Work on Douglas Dam began in February 1942 and was completed on a crash schedule in just 12 months and 17 days—a world record for projects of equivalent size. It is a hydroelectric facility with four generating units that together have a net dependable capacity of 111 megawatts.
Douglas Dam is on the French Broad River in East Tennessee. The reservoir extends 43 miles upriver from the dam through the foothills of the Great Smoky Mountains.
Set as it is against the backdrop of the Smokies, Douglas Reservoir is a popular recreation destination, known for picnicking, camping, boating and fishing.
Douglas and other TVA dams built during World War II made a historic contribution by providing hydropower to drive the war effort. The reservoir remains an integral unit in the overall water control system in the Tennessee Valley.
Birdwatchers enjoy the fall migration of shore birds, wading birds and other waterfowl that flock to Douglas from late July to early October. The birds rest and feed on the muddy shoreline and in areas of shallow water exposed as the level of the reservoir is lowered to winter flood control levels.
Douglas: Facts + Figures
- Douglas Dam is a hydroelectric facility. It has four generating units with a summer net dependable capacity of 182 megawatts. Net dependable capacity is the amount of power a dam can produce on an average day, minus the electricity used by the dam itself.
- Douglas Dam is 201 feet high and stretches 1,705 feet across the French Broad River.
- Douglas Reservoir provides 513 miles of shoreline and about 28,420 acres of water surface for recreation activities.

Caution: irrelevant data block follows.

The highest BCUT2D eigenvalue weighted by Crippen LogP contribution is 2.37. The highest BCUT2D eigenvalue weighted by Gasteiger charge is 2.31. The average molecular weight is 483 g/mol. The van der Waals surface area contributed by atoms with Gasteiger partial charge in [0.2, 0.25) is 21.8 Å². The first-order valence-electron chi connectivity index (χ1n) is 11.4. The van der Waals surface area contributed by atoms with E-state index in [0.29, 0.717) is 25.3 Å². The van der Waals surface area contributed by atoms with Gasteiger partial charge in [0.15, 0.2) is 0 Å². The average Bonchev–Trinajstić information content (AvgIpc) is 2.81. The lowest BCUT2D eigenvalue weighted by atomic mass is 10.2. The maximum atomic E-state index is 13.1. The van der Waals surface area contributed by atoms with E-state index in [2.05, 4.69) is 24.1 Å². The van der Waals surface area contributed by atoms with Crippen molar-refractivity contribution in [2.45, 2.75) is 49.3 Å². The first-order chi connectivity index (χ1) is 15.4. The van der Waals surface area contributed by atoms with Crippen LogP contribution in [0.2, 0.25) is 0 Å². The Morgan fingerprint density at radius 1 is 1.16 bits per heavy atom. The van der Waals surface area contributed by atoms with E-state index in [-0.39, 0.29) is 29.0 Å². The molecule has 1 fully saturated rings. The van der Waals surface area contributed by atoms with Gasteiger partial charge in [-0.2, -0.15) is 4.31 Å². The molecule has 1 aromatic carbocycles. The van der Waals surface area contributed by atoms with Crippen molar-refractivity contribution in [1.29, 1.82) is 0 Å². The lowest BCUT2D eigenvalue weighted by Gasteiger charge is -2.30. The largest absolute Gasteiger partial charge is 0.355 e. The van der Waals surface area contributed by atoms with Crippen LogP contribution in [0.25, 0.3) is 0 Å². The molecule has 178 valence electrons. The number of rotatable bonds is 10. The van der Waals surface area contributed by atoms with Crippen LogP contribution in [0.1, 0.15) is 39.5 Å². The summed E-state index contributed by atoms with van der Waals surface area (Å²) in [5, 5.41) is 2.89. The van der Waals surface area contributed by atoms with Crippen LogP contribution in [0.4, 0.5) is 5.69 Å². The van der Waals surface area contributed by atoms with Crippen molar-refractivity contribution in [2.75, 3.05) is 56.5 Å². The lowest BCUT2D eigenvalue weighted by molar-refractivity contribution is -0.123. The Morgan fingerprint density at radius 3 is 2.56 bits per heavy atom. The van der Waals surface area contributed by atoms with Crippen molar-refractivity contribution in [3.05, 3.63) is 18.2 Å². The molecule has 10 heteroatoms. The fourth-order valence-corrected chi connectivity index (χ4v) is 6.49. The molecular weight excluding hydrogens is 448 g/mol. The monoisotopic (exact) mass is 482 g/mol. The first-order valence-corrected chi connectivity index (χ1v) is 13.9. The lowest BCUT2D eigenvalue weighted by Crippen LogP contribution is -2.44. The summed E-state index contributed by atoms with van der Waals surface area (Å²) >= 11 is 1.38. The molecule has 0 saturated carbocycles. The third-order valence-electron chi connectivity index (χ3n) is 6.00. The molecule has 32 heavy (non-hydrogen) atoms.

- In a year with normal rainfall, the water level in Douglas Reservoir varies about 44 feet from summer to winter to provide seasonal flood storage.
- The reservoir has a flood-storage capacity of 1,082,000 acre-feet.
- Find Douglas Dam at 850 Powerhouse Way, Dandridge, Tenn.
More Information About Douglas
The Unified Development of the Tennessee River plan
stressed TVA was to provide flood control, navigation and electricity for the region. TVA’s dams are tangible evidence of its primary mission: improving life in the Tennessee Valley. We’re celebrating the plan with an in-depth look at 32 of the dams it comprises.
What Democracy Can Do
At the outset of World War II, Congress approved the Douglas Dam Bill to provide power for the war effort—in particular, to produce the aluminum needed to build aircraft. TVA workers toiled day and night, and the dam was finished in just over a year. Read more about this amazing accomplishment.